Perhaps this raises questions about what research means. It's easy to imagine people in white coats in laboratory settings. What we mean, however, is any systematic attempt to understand a question about practice, where the question is carefully identified, a plan to collect information or data about it is devised, and the information is pulled together to create a new perspective on the issue.

A group of practitioners in West Dunbartonshire were interested in finding out if the CD- ROM version of the curriculum wheel could be used to create Individual Learning Plans with learners. This would involve learners interacting with a computer, and there were many concerns about the confidence level of low literacies individuals with ICT. The practitioner-researchers conducted focus groups with different adult learning classes and found - to their surprise - that the learners really enjoyed the computerised process. Many of them had computers at home, and were quite happy looking at the wheel and filling in their own information and goals. The outcome was a strong incentive for this partnership, and others across Scotland, to consider using computerised learning plans as part of the learning planning process.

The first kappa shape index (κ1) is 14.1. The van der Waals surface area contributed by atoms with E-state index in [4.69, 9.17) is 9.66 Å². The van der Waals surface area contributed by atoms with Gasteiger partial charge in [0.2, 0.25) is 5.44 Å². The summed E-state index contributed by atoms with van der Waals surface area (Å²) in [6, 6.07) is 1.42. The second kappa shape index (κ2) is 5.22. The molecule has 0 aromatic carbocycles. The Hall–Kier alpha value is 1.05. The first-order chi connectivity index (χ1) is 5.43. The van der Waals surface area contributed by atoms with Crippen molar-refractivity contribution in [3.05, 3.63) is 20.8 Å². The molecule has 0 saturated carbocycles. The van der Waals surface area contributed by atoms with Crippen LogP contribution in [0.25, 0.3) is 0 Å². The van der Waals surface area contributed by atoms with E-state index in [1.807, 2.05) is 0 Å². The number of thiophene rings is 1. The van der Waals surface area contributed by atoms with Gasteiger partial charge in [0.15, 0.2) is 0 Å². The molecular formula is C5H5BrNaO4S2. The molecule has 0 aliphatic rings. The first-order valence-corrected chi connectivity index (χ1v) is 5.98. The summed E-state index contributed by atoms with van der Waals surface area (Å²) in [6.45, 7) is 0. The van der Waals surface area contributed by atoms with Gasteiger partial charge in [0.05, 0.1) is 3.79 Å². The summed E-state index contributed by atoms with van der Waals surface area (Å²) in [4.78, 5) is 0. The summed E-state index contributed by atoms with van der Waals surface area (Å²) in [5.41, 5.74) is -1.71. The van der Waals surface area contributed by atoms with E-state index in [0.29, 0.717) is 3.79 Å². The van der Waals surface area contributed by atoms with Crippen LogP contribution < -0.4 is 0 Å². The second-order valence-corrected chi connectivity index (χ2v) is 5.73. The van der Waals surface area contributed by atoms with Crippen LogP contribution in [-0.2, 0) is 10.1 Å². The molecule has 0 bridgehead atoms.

From the PLAR project The Individual Learning Planning Process (2008)

Why would we be interested in PLAR?

There are a number of good reasons for adult literacy practitioners to be interested in PLAR, but two of these are especially important. The first is that it creates new information about practice, and supports changes for the better. The information is local and relevant to specific programmes, rather than being based on research conducted somewhere else by other people. For example, if practitioners try out a new way to engage learners when they first come to the programme and find that it is effective, they can be confident that it works for their programme with their particular group of learners. This is high quality information, which can be hard to find otherwise.